• Hano (or Tewa)
  • Sitsomovi (or Sichomovi), and
  • Waalpi (or Walpi).

Here’s a closer-in GE shot that shows the three villages atop the mesa.  (I think GE is wrong; it calls the town of Polacca “First Mesa.”)


Here’s an end-on view of the Mesa (looking northeast), showing the three villages:


Here comes a first for A Landing A Day:   I produced a crude “fly-over” You Tube video of the First Mesa (over the village of Hano), using Google Earth.  Here ‘tis:


Pretty cool eh?  By the way, the blue dot is the little “hand” on GE that grabs the photo and pulls it forward.  Why it’s a blue dot instead of the little hand, I have no clue.  Anyway, now that I’ve downloaded a video screen capture app and know how to do this, this may become a regular feature for future posts. . . 

More about the villages of First Mesa later.  But I need to circle back to my landing.  Here’s my close-in GE shot, which shows that I landed at the head of a shallow valley:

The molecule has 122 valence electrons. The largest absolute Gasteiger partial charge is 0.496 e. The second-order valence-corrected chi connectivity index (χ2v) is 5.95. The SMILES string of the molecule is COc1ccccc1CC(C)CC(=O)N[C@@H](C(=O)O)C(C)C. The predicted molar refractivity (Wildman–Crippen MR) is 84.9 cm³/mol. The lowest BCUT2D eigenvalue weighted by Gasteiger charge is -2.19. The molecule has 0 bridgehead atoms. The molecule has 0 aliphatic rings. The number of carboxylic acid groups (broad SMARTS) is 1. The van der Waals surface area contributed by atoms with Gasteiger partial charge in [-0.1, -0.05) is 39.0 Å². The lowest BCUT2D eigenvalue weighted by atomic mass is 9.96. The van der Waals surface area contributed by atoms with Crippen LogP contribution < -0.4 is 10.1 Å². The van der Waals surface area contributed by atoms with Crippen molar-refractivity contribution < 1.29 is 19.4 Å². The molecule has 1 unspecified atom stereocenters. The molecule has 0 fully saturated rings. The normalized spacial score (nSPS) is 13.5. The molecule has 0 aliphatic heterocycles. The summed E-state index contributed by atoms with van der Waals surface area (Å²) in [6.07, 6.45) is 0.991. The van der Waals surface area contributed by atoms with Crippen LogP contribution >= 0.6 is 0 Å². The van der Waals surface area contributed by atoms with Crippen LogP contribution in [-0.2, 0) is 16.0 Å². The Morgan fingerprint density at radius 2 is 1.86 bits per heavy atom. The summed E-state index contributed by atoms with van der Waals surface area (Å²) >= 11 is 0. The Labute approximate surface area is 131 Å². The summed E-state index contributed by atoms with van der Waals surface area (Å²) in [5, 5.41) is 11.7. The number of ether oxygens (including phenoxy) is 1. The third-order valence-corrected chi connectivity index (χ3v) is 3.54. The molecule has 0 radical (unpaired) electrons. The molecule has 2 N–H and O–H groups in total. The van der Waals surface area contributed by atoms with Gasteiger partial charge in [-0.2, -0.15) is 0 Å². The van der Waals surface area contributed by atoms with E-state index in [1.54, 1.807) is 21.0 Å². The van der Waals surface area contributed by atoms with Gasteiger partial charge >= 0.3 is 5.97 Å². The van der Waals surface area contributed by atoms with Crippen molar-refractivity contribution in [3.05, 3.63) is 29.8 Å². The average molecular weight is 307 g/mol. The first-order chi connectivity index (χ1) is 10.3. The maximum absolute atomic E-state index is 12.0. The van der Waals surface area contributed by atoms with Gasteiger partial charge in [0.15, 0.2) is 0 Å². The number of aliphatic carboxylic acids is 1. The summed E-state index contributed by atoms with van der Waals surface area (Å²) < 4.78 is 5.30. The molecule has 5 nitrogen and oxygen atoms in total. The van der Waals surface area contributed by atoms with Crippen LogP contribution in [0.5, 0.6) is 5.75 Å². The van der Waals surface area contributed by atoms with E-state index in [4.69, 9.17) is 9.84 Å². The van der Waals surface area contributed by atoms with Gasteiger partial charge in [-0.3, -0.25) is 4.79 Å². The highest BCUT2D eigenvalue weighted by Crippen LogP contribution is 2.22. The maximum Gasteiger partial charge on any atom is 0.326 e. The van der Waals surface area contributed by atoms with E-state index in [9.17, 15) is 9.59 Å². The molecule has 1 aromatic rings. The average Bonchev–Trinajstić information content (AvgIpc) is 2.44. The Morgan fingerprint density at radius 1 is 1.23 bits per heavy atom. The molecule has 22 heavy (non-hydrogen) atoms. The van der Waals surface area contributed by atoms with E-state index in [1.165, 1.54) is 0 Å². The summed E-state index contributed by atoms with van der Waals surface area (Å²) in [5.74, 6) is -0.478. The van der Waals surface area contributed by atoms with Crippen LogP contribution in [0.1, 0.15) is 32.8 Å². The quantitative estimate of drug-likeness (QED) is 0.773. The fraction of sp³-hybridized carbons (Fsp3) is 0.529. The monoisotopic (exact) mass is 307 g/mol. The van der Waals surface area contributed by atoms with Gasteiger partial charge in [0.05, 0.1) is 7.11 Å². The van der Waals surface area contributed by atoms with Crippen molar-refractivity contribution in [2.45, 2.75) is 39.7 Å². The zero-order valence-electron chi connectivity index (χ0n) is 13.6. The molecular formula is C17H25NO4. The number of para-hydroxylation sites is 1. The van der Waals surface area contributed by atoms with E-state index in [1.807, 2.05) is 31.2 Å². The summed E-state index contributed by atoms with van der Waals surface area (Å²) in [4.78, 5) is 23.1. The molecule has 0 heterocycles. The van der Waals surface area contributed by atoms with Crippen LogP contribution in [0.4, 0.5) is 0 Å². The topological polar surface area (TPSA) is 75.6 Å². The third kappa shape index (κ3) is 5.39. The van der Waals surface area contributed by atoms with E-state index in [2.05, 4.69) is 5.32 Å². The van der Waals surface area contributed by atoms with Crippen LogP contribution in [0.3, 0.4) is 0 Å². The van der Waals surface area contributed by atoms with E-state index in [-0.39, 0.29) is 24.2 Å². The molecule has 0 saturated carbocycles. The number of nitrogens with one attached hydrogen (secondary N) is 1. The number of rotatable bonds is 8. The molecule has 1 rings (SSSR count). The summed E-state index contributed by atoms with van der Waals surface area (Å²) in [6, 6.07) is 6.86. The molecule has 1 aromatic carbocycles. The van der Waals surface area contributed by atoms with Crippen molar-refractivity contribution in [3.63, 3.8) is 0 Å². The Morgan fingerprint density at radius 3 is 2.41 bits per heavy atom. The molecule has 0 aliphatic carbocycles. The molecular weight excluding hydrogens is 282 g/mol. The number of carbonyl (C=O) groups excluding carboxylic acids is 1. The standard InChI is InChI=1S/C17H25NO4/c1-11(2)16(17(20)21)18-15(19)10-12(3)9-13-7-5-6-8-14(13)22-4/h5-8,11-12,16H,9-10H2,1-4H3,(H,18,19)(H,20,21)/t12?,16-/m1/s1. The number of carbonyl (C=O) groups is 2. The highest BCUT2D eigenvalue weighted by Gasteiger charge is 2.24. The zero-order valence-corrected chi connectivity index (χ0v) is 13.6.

Backing up a little, you can see that I landed about two miles from the nearest road, which happens to have StreetView coverage (thus the blue line and the little orange dude):


So, here’s my StreetView shot from the orange dude’s perspective:


Wow:  Snow in the desert!  The gap in the rocks to the right is my landing valley . . .

 I was able to follow this little tributary downstream to another little tributary, and then to another, all heading southwest.  Eventually, 60 miles later, I found the discharge point into the Little Colorado River (17th hit); on to the Big Colorado River (165th hit; third on my list after the Mississippi & the Missouri).

 Here’s a GE shot showing the miles of desert my runoff would have to cross in order to reach the Little Colorado (which, trust me, never happens).